76. Too much of Bill Gallagher's self-consciously arcane script and Nick Hurran's direction unfolds as if through a funhouse mirror, offering less in the way of clues than marking time until the vague, conspiratorial reveal in the closing chapters.
  77. Too bad we've seen it all before, with more inspired execution and interesting characters.
  78. American Odyssey feels strained, tired and devoid of nuance, related less to the disenchantment associated with what’s happening today than the paranoid political thrillers of the 1970s. Nor does the series gain strength over four subsequent episodes
  79. In almost every case, even the good concepts (like Kroll as a mic'ed up referee during an NBA game, needily badgering the players) peter out, while the more esoteric ones, such as a spoof of Canadian dramas, are a little too precious for their own good, eh?
  80. Gang Related is a dense serial about loyalty and betrayal, but without enough redeeming qualities to offset its high quotient of ugliness and mayhem.
  81. There's just not that same level of drama when designing a standard blue blazer.
  82. The folksy appeal of the premise--home cooks challenge professional chefs--[is] lost in a muddled whirl of fast-paced, low-impact execution.
  83. While the idea doubtless looked good on the chalkboard, Brothers turns out to be all game plan, and no game.
  84. Granted, some of these throwback-style shows can work sparingly, but the comedy here feels so tepid and predictable as to virtually cap the upside.
  85. Clearly, the producers have endeavored to offer a snapshot of their service, but because Carrier lacks a sharp point of view, there's a kind of "duh" quality to the results.
  86. The first two half-hours drive home just how set up every conceivable beat of Chrisley is, concocting situations to provide Todd Chrisley--the perpetually exasperated, catchphrase-spouting, appearance-obsessed Southern family patriarch--opportunities to roll his eyes and assert his authority.
  87. Allen Gregory's over-the-top characters don't promise to age very well. That's a shame, really, since the show has a cool look and actually the potential to be about something in dealing with how a pretentious egghead tries to fit in.
  88. If basketball really has enabled the Lakers star to see himself more clearly as a person, it’s equally apparent that Kobe Bryant’s Muse only reveals the narrow portion of Kobe that he’s willing to share.
  89. Mostly, though, Sit Down is simply off-the-charts silly--a disappointingly blunt instrument from creative collaborators associated with better.
  90. It's hard to imagine Practice ever being more than tolerable, much less making perfect.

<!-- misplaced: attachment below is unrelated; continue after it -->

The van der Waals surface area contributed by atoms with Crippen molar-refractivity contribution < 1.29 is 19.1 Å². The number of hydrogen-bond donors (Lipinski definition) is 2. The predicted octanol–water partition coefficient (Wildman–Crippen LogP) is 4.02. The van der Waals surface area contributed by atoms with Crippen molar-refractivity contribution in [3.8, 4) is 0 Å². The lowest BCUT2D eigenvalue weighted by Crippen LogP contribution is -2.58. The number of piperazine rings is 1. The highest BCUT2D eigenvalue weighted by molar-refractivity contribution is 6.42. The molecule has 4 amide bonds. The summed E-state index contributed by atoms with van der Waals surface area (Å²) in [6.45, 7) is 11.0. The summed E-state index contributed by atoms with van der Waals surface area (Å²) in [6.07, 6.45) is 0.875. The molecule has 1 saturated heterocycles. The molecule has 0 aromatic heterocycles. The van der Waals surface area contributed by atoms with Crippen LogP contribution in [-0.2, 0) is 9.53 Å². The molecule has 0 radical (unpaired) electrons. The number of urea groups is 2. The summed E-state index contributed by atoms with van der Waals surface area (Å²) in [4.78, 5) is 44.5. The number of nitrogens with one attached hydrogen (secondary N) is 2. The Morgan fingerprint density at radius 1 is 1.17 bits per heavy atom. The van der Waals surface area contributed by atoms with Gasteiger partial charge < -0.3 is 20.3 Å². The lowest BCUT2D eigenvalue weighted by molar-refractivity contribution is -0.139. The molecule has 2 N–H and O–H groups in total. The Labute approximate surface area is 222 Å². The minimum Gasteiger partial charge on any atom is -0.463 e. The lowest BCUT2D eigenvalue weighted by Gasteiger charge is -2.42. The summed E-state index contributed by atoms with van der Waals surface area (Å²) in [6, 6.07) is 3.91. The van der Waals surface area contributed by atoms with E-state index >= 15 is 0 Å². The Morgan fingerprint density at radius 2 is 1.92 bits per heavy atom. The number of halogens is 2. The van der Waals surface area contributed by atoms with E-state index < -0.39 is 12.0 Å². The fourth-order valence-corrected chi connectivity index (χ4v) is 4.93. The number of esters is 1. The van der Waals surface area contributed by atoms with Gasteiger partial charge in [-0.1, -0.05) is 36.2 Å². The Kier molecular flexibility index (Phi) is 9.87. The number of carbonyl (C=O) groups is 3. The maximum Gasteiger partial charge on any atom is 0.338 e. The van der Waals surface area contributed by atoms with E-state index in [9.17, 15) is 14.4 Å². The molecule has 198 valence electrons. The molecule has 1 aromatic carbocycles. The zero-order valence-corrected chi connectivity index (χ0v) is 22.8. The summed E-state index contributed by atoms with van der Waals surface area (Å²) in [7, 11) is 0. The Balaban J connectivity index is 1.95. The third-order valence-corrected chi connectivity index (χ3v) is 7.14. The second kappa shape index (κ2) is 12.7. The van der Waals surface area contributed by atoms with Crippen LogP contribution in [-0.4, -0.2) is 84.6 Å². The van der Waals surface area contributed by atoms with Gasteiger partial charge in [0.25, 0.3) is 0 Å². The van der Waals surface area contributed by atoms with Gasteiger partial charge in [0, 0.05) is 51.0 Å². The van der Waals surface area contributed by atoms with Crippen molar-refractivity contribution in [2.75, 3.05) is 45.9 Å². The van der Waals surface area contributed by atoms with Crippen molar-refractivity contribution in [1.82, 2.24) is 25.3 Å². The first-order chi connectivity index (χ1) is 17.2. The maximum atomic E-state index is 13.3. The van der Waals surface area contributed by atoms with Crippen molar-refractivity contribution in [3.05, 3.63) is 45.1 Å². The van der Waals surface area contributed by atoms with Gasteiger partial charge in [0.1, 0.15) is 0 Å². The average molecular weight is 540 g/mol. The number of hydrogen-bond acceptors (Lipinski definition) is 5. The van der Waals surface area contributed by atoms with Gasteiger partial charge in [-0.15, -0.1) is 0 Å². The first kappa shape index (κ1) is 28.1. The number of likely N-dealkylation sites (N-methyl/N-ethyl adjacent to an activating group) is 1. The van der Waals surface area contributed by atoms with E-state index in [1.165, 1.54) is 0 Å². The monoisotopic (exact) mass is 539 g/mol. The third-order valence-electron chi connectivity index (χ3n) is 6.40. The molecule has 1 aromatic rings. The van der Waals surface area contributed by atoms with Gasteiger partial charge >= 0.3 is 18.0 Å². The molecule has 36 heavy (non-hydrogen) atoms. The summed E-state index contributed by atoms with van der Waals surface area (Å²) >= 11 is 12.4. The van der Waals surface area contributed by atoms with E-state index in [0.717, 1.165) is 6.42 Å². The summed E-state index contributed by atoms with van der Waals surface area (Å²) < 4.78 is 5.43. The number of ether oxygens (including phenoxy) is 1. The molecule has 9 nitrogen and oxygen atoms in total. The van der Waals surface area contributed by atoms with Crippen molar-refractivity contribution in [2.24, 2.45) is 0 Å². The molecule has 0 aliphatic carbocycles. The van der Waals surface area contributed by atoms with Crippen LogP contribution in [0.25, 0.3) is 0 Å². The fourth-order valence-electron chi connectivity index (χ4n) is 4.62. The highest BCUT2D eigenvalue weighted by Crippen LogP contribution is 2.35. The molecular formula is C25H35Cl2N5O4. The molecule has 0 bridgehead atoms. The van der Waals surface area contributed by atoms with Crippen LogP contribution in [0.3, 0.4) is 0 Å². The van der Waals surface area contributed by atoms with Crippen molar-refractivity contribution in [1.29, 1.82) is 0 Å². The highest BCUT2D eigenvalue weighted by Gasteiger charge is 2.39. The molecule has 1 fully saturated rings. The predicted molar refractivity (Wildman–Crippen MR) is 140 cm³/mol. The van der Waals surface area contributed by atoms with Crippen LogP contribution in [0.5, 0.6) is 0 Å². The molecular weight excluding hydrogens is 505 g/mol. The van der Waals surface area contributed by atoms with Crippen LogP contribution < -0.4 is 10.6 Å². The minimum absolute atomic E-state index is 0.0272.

• 57 Metascore
    • 40 Critic Score
    Everything about Beat, from the accents to the Elvis impersonators lining the police station, from Hendricks' after-hours hobby singing at a bar to his underdeveloped co-workers, suggests a series working too hard to achieve the evocative atmosphere and offbeat characters that come so effortlessly in FX's superior Southern-set drama "Justified."
  91. There’s just not enough life in the concept thus far to prevent The Intruders, like its namesake, from hiding in plain sight.
  92. So while there's a genial enough beat at Ruby's heart, based on the pilot, the prospect of regularly watching the show is enough to make you "Da Doo Ron Ron" for the hills.
  93. There are a few amusing lines in the multiple episodes previewed.... Yet while the series ostensibly appears compatible with its lead-in “Archer,” there’s an art to being aggressively obnoxious, and other than pushing the boundaries of young-male-oriented animation, the similarity pretty well ends there.
  94. The expansive, kaleidoscopic sets and swiveling camerawork--including an aerial view--didn’t really serve to enhance any of that. At times, Neverland appeared less a magical place than a cut-rate throwback to the days of Sid and Marty Krofft. Stretched to three hours to “eventize” and amortize the proceedings, Peter Pan also had the misfortune to peak early--about 30 minutes in.
  95. Sullivan's theatrics notwithstanding, Castle's home environment also proves relatively bland (does primetime really need another precocious teenager?), which means the two episodes previewed pivot largely on the strength of the cases, whose twists certainly don't break new ground (though it is nice to see Keir Dullea in a guest role).
  96. Among Grimm's more immediate challenges are Giuntoli's initial blandness as its lead, along with questions regarding how long his confused partner ("Lincoln Heights'" Russell Hornsby) can continue showing up at crime scenes without ascertaining something's weird in the state of Oregon.
  97. The premise, in other words, lacks heft, which leaves not much more than admiring Simmons--a highly versatile actor — as he does what he can with gags about his character’s insistence on doing things like driving and cutting down trees.